What exactly makes them temporary, are they just designed to be able to disassemble fast? This looks pretty sturdy. Are there examples of temp bridges they just left as the regular bridge? This thing looks 10x sturdier than the bridge being replaced.

My guess is that the 2 main differences are 1. theyre ugly (function over form, exposed utilities etc), and 2. theyre designed to be disassembled easily, how close is this?
 
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iamdjmichael

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Since a temporary bridge still has to deal with the same forces as a normal bridge (minus 100 year storm design requirements etc Id guess) how underbuilt or different than a permanent bridge are they? Or do they still have to be able to withstand the same things.

What exactly makes them temporary, are they just designed to be able to disassemble fast? This looks pretty sturdy. Are there examples of temp bridges they just left as the regular bridge? This thing looks 10x sturdier than the bridge being replaced.

My guess is that the 2 main differences are 1. theyre ugly (function over form, exposed utilities etc), and 2. theyre designed to be disassembled easily, how close is this?
I believe the Rourke Bridge in Lowell is a temp bridge that was left as a permanent one. https://www.google.com/maps/@42.6382432,-71.3566827,3a,75y,14.37h,90t/data=!3m7!1e1!3m5!1sDf_EYyhSqfDI7PXhLTc6Kg!2e0!6s//geo1.ggpht.com/cbk?panoid=Df_EYyhSqfDI7PXhLTc6Kg&output=thumbnail&cb_client=search.revgeo_and_fetch.gps&thumb=2&w=96&h=64&yaw=14.370744&pitch=0&thumbfov=100!7i13312!8i6656
 

ceo

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Well, this temporary bridge a) is ugly, b) has this annoying double S-curve and c) will probably rust out in 10 years.
 

millerm277

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Since a temporary bridge still has to deal with the same forces as a normal bridge (minus 100 year storm design requirements etc Id guess) how underbuilt or different than a permanent bridge are they? Or do they still have to be able to withstand the same things.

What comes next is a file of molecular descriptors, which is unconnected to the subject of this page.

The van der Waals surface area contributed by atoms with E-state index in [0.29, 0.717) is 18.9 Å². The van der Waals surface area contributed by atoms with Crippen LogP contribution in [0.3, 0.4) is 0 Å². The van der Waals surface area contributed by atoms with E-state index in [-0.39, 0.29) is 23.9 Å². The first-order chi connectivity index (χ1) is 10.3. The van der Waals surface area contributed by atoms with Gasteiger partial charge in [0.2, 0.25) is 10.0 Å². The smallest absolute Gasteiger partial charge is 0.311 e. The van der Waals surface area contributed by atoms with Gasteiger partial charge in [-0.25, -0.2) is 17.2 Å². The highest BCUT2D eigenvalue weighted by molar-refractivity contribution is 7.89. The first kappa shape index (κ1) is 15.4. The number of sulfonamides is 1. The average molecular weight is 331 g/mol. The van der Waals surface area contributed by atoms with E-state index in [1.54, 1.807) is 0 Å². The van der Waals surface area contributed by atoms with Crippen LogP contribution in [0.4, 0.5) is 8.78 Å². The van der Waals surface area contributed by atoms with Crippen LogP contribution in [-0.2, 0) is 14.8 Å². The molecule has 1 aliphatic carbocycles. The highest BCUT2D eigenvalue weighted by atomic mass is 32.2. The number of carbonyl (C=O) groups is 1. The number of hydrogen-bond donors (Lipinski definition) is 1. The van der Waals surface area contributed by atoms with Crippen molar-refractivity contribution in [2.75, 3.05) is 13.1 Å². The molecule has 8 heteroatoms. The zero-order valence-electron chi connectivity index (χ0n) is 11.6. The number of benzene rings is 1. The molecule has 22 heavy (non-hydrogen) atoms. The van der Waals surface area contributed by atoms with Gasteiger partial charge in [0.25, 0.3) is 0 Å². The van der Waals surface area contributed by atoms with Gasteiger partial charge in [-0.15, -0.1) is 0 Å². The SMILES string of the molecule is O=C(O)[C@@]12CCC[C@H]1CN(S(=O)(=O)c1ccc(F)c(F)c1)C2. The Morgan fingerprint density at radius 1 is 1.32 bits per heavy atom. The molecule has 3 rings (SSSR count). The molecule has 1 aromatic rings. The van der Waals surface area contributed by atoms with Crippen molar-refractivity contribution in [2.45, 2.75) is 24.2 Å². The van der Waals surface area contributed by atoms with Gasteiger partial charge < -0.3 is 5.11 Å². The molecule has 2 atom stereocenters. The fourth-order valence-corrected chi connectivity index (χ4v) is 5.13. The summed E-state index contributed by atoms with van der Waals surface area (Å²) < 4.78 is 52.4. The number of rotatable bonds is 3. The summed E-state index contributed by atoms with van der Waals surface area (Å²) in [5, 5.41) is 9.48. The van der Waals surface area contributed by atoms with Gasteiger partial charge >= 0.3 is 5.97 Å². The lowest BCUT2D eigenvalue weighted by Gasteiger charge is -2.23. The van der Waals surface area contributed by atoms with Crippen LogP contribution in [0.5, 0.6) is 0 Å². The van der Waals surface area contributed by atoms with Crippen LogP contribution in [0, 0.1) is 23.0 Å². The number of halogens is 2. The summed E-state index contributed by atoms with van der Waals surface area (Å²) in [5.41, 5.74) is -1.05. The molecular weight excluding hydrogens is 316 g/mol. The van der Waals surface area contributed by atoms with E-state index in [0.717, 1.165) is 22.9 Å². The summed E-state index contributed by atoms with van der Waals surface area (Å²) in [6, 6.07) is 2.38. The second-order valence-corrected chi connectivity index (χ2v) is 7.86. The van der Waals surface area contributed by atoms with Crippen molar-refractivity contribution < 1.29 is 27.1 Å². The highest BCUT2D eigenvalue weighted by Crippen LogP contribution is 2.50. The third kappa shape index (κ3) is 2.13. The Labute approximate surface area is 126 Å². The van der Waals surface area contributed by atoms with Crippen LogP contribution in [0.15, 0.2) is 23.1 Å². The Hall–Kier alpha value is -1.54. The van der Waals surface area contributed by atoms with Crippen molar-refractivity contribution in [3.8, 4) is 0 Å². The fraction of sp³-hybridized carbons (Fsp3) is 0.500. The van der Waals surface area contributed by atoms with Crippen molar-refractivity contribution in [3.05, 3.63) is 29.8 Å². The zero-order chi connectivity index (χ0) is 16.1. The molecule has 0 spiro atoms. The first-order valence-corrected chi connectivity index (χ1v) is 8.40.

What exactly makes them temporary, are they just designed to be able to disassemble fast? This looks pretty sturdy. Are there examples of temp bridges they just left as the regular bridge? This thing looks 10x sturdier than the bridge being replaced.

My guess is that the 2 main differences are 1. theyre ugly (function over form, exposed utilities etc), and 2. theyre designed to be disassembled easily, how close is this?
I think a major criteria you are missing is design life and maintenance considerations.

It's a temporary structure, so a lot of things that matter if you want it to stick around for a long time don't matter here. I don't know that a lot of that structure would hold up to the rest of the environment over a time period measured in decades (salt air/water and the rust/corrosion that results).

"Pound a big metal rod into the bedrock, leave it sitting in salt water" or whatever they've done there instead of what you typically see for bridge supports in water works fine for now, but seems like that wouldn't hold up for decades.

Those trusses (bailey bridge?) may be an easy to assemble prefab thing, but they also look like they'd be expensive to maintain over the long-term relative to other designs. There's a lot more structural elements and connections to have to inspect than you wind up with compared to the designs you see on most permanent structures.
 

BostonUrbEx

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The Salem Turnpike/Rt 107's Belden-Bly Bridge on the Saugus/Lynn line has been "temporary" for years, and there is zero construction going on to build the new bridge. We should do bets on whether the Rourke or Belden Bly will be replaced first.

 

cburns

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I think the biggest offender around here was the Fore River crossing. The original 1936 structure was closed in the late '90's. The "temporary" vertical lift bridge to carry 3A traffic stayed in place until the replacement span for the original opened in 2018.